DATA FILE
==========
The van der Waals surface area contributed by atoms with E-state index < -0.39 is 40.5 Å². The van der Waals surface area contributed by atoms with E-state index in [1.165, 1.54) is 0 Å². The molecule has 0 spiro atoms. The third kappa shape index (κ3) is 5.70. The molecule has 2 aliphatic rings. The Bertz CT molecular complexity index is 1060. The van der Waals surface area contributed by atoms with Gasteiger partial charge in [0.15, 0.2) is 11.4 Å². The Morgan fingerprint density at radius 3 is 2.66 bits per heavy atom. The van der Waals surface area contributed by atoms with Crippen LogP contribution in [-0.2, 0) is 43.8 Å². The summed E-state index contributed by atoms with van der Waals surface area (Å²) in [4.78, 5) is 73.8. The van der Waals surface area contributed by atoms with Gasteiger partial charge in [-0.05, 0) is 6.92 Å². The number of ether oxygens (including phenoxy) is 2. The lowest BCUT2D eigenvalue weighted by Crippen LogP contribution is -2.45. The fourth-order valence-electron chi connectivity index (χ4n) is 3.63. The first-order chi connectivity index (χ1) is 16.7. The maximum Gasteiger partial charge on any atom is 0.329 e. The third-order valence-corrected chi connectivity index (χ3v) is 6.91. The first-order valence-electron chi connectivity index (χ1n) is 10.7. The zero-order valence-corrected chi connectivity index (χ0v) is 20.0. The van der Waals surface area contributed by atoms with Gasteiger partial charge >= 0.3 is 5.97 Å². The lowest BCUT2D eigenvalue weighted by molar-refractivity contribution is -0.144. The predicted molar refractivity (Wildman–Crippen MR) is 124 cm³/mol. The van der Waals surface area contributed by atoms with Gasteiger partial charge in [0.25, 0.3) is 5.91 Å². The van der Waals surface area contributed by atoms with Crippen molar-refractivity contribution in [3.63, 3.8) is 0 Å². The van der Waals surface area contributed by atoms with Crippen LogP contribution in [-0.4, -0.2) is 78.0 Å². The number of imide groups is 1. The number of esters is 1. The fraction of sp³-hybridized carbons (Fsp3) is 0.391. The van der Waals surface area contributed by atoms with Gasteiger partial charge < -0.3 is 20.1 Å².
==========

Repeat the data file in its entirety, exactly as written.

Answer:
The van der Waals surface area contributed by atoms with E-state index < -0.39 is 40.5 Å². The van der Waals surface area contributed by atoms with E-state index in [1.165, 1.54) is 0 Å². The molecule has 0 spiro atoms. The third kappa shape index (κ3) is 5.70. The molecule has 2 aliphatic rings. The Bertz CT molecular complexity index is 1060. The van der Waals surface area contributed by atoms with Gasteiger partial charge in [0.15, 0.2) is 11.4 Å². The Morgan fingerprint density at radius 3 is 2.66 bits per heavy atom. The van der Waals surface area contributed by atoms with Crippen LogP contribution in [-0.2, 0) is 43.8 Å². The summed E-state index contributed by atoms with van der Waals surface area (Å²) in [4.78, 5) is 73.8. The van der Waals surface area contributed by atoms with Gasteiger partial charge in [-0.05, 0) is 6.92 Å². The number of ether oxygens (including phenoxy) is 2. The lowest BCUT2D eigenvalue weighted by Crippen LogP contribution is -2.45. The fourth-order valence-electron chi connectivity index (χ4n) is 3.63. The first-order chi connectivity index (χ1) is 16.7. The maximum Gasteiger partial charge on any atom is 0.329 e. The third-order valence-corrected chi connectivity index (χ3v) is 6.91. The first-order valence-electron chi connectivity index (χ1n) is 10.7. The zero-order valence-corrected chi connectivity index (χ0v) is 20.0. The van der Waals surface area contributed by atoms with Gasteiger partial charge >= 0.3 is 5.97 Å². The lowest BCUT2D eigenvalue weighted by molar-refractivity contribution is -0.144. The predicted molar refractivity (Wildman–Crippen MR) is 124 cm³/mol. The van der Waals surface area contributed by atoms with Gasteiger partial charge in [0.25, 0.3) is 5.91 Å². The van der Waals surface area contributed by atoms with Crippen molar-refractivity contribution in [3.63, 3.8) is 0 Å². The van der Waals surface area contributed by atoms with Crippen LogP contribution in [-0.4, -0.2) is 78.0 Å². The number of imide groups is 1. The number of esters is 1. The fraction of sp³-hybridized carbons (Fsp3) is 0.391. The van der Waals surface area contributed by atoms with Gasteiger partial charge < -0.3 is 20.1 Å².